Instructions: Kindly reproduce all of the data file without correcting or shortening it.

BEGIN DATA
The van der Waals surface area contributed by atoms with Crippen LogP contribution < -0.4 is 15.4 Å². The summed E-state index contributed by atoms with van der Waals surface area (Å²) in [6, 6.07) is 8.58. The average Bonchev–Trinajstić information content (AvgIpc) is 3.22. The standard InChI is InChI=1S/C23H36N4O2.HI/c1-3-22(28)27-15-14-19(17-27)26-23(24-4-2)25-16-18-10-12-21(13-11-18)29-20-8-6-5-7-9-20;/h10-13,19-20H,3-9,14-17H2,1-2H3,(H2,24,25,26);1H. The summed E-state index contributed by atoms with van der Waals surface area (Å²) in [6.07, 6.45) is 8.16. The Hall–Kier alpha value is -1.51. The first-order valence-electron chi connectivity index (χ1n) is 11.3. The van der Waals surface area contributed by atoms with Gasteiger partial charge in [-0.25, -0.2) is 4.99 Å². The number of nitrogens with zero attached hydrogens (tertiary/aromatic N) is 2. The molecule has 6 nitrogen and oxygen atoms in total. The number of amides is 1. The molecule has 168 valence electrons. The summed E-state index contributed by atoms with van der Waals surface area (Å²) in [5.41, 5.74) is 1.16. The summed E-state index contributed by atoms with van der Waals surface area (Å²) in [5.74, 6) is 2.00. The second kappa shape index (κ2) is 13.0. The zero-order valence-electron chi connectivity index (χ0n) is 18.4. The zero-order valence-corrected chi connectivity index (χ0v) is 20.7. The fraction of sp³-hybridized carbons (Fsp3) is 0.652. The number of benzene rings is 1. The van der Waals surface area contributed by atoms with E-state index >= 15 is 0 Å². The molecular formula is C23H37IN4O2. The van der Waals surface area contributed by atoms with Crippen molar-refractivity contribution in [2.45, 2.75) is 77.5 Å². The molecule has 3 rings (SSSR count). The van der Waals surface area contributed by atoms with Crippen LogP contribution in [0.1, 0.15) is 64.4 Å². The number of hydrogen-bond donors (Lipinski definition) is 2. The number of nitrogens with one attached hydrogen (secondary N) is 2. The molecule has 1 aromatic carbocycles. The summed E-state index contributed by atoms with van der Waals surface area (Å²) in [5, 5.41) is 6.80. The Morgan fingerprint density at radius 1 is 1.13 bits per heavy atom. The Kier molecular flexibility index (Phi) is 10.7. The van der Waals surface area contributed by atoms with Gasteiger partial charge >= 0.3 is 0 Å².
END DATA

The van der Waals surface area contributed by atoms with Crippen LogP contribution < -0.4 is 15.4 Å². The summed E-state index contributed by atoms with van der Waals surface area (Å²) in [6, 6.07) is 8.58. The average Bonchev–Trinajstić information content (AvgIpc) is 3.22. The standard InChI is InChI=1S/C23H36N4O2.HI/c1-3-22(28)27-15-14-19(17-27)26-23(24-4-2)25-16-18-10-12-21(13-11-18)29-20-8-6-5-7-9-20;/h10-13,19-20H,3-9,14-17H2,1-2H3,(H2,24,25,26);1H. The summed E-state index contributed by atoms with van der Waals surface area (Å²) in [6.07, 6.45) is 8.16. The Hall–Kier alpha value is -1.51. The first-order valence-electron chi connectivity index (χ1n) is 11.3. The van der Waals surface area contributed by atoms with Gasteiger partial charge in [-0.25, -0.2) is 4.99 Å². The number of nitrogens with zero attached hydrogens (tertiary/aromatic N) is 2. The molecule has 6 nitrogen and oxygen atoms in total. The number of amides is 1. The molecule has 168 valence electrons. The summed E-state index contributed by atoms with van der Waals surface area (Å²) in [5.41, 5.74) is 1.16. The summed E-state index contributed by atoms with van der Waals surface area (Å²) in [5.74, 6) is 2.00. The second kappa shape index (κ2) is 13.0. The zero-order valence-electron chi connectivity index (χ0n) is 18.4. The zero-order valence-corrected chi connectivity index (χ0v) is 20.7. The fraction of sp³-hybridized carbons (Fsp3) is 0.652. The number of benzene rings is 1. The van der Waals surface area contributed by atoms with E-state index >= 15 is 0 Å². The molecular formula is C23H37IN4O2. The van der Waals surface area contributed by atoms with Crippen molar-refractivity contribution in [2.45, 2.75) is 77.5 Å². The molecule has 3 rings (SSSR count). The van der Waals surface area contributed by atoms with Crippen LogP contribution in [0.1, 0.15) is 64.4 Å². The number of hydrogen-bond donors (Lipinski definition) is 2. The number of nitrogens with one attached hydrogen (secondary N) is 2. The molecule has 1 aromatic carbocycles. The summed E-state index contributed by atoms with van der Waals surface area (Å²) in [5, 5.41) is 6.80. The Morgan fingerprint density at radius 1 is 1.13 bits per heavy atom. The Kier molecular flexibility index (Phi) is 10.7. The van der Waals surface area contributed by atoms with Gasteiger partial charge >= 0.3 is 0 Å².